Two More Alternatives to Your iGoogle Home Page
Last week I told you about the impending demise of iGoogle -- and suggested three iGoogle alternatives. The response was great, with many readers sharing my dismay over Google's decision and others offering their own recommendations for replacements.
With that in mind, I thought I'd share two more home-page options worth considering. One comes pretty close to replicating the iGoogle experience, while the other takes a totally different tack.
If your browser favorites list hooked up with StumbleUpon, the result would look a lot like All My Faves.
The site is essentially a massive collection of other sites, all represented by thumbnail icons of their logos. It's a little overwhelming at first, but there's an interesting portal beneath all the noise.
Indeed, once you sign up for an account, you get to create your own batch of "faves" you can use to quickly jump to your favorite pages. You also get to choose up to seven areas of interest (cooking, movies, tech, etc.) that AMF will use to generate batches of sites you might like.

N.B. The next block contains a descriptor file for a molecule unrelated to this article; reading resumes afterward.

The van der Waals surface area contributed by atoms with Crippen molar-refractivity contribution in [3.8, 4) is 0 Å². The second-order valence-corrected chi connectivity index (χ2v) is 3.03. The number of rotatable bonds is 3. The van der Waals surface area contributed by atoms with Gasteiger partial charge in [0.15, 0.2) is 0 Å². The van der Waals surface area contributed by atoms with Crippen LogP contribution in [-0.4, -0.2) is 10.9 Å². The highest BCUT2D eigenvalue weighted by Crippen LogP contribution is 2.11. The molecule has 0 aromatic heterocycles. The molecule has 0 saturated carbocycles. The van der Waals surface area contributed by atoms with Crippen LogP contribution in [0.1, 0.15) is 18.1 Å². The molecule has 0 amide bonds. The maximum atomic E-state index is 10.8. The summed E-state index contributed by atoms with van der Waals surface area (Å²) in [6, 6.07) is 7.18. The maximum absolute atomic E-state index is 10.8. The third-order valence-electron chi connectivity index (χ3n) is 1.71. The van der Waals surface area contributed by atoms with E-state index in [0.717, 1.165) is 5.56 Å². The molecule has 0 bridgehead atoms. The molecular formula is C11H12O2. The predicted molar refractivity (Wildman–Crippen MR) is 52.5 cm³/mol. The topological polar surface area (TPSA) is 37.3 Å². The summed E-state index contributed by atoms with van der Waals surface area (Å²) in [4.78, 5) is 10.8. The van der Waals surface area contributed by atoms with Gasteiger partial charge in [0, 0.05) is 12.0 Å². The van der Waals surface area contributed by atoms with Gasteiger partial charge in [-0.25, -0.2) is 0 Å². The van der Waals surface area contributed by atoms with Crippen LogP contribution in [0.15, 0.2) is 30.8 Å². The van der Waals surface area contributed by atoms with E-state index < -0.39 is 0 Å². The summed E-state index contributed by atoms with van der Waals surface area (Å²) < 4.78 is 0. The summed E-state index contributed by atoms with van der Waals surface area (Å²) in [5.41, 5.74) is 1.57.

After you finish the setup, you'll see a much less intimidating tabbed display of your favorites and your areas of interest. And thanks to the AMF bookmarklet, it's a simple matter to add sites to your start page.
I'm not sure All My Faves is really my cup of tea, but if you want a favorites-oriented home page with lots of personalization options, this service is worth a look.
A little bit NetVibes, a little bit iGoogle, Protopage offers a simple, attractive, customizable home page you can stock with news, comics, Twitter feeds, email, podcasts, and more.
The site starts you out with a wide assortment of popular widgets, everything from Dilbert to Engadget to PC World. You can drag and drop these to create just the layout you want, while clicking Add Widgets lets you choose from a huge selection of additional tools and content.
Protopage really reminds me of the portals of old. If you're already mourning iGoogle, this should help ease the pain.
Contributing Editor Rick Broida writes about business and consumer technology. Ask for help with your PC hassles at email@example.com, or try the treasure trove of helpful folks in the PC World Community Forums.Sign up to have the Hassle-Free PC newsletter e-mailed to you each week.